MPs have called on the government to improve our legal right to enjoy nature.
Leading a House of Commons debate on Thursday, Caroline Lucas (Green Party, Brighton Pavilion) said:
- 90%+ of the population live further than a 15-minute walk from nature in 1 in 10 neighbourhoods
- giving everyone access to green (or blue) space could save the NHS £3 billion in treatment costs
- poorer communities are less likely to live near nature
- 92 constituencies (of 650 in UK) have no right to roam at all
She criticised "greedy" water companies "that relentlessly pump sewage into the rivers and seas while handing billions to their shareholders", and the government for "[failing] to give enough support to farmers to transition to agroecological farming when nature restoration and food production can go hand in hand."
Ms Lucas asked the government minister:
- about the lack of a national strategy for access to nature
- to embed public access into new environmental land management schemes
- to remove the 2031 deadline for restoring historic rights of way
- to conduct a mapping review of open access land
- to give local authorities more money to maintain footpaths and bridleways
- and, following cuts to local bus services, to improve access for the disabled and those without cars
The UK is one of the most nature depleted countries in the world. We are in the bottom 10% of countries globally for protecting nature. A total of 15% of our species are threatened with extinction. People will not protect what they do not love, they will not love what they do not know, and they will not know what they do not have access to.
Caroline Lucas MP
Seven other MPs spoke during the two-hour debate.
There was no vote and the debate won't change any laws, but Ms Lucas has sought to amend the Levelling-up and Regeneration Bill "[to create] a right to a clean, healthy and sustainable environment".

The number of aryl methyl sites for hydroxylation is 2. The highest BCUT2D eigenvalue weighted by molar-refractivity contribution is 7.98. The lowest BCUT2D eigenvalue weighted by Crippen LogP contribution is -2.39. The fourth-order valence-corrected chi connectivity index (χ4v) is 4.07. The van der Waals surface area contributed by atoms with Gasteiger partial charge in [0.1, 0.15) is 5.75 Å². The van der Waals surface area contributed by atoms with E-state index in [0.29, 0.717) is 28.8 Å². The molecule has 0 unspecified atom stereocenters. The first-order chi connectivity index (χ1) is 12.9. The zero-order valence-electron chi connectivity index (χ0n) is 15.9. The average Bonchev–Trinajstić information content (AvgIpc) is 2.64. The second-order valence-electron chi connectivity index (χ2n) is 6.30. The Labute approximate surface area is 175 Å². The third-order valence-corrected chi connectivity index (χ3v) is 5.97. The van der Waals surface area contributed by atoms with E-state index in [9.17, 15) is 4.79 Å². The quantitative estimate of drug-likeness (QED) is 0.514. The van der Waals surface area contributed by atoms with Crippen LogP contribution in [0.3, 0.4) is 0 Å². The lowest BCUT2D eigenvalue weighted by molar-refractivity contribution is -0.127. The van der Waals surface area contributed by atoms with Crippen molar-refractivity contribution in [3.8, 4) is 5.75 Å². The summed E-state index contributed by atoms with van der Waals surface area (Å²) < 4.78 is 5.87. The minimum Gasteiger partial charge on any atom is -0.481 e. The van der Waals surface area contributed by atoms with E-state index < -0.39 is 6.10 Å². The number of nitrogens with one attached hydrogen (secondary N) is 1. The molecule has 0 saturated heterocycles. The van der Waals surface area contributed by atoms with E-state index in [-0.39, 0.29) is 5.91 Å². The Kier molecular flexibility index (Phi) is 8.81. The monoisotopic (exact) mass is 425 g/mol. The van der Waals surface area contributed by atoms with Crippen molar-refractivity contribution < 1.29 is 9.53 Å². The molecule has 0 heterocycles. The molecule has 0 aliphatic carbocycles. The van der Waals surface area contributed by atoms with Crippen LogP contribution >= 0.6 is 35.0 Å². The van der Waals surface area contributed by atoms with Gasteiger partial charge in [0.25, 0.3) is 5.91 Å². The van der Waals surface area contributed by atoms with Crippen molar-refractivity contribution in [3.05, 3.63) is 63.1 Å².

Labour's Alex Sobel (Leeds North West) pledged to introduce a Right to Roam Act. The Shadow Minister for "Nature Recovery and the Domestic Environment" said it would be based on the existing Scottish version, with a "defaulf of access", not a "default of exclusion".
Ms Lucas gave this a cautious welcome, tweeting afterwards:
Glad to see Labour commit to a comprehensive #RightToRoam after my Q in today’s debate on public access to nature - they can be sure that we'll hold their feet to the fire if they end up forming the next Govt. Where Greens lead...
A new Natural History GCSE option will be ready from 2025.
In Adisham, as our Ordnance Survey map shows, extensive public rights of way offer excellent views and wildlife, but many would be irreversibly spoilt by the massive new town of 3,200 houses included in the Canterbury Local Plan.
Walkers and cyclists use the paths to maintain physical and mental health, while horse-riders and stables contribute to the rural economy.
A key attraction is the tranquility and lack of traffic. We are directly adjacent to the Kent Downs AONB, a National Trail passes to the south of the village, and the five of the ancient woodlands are SSSIs.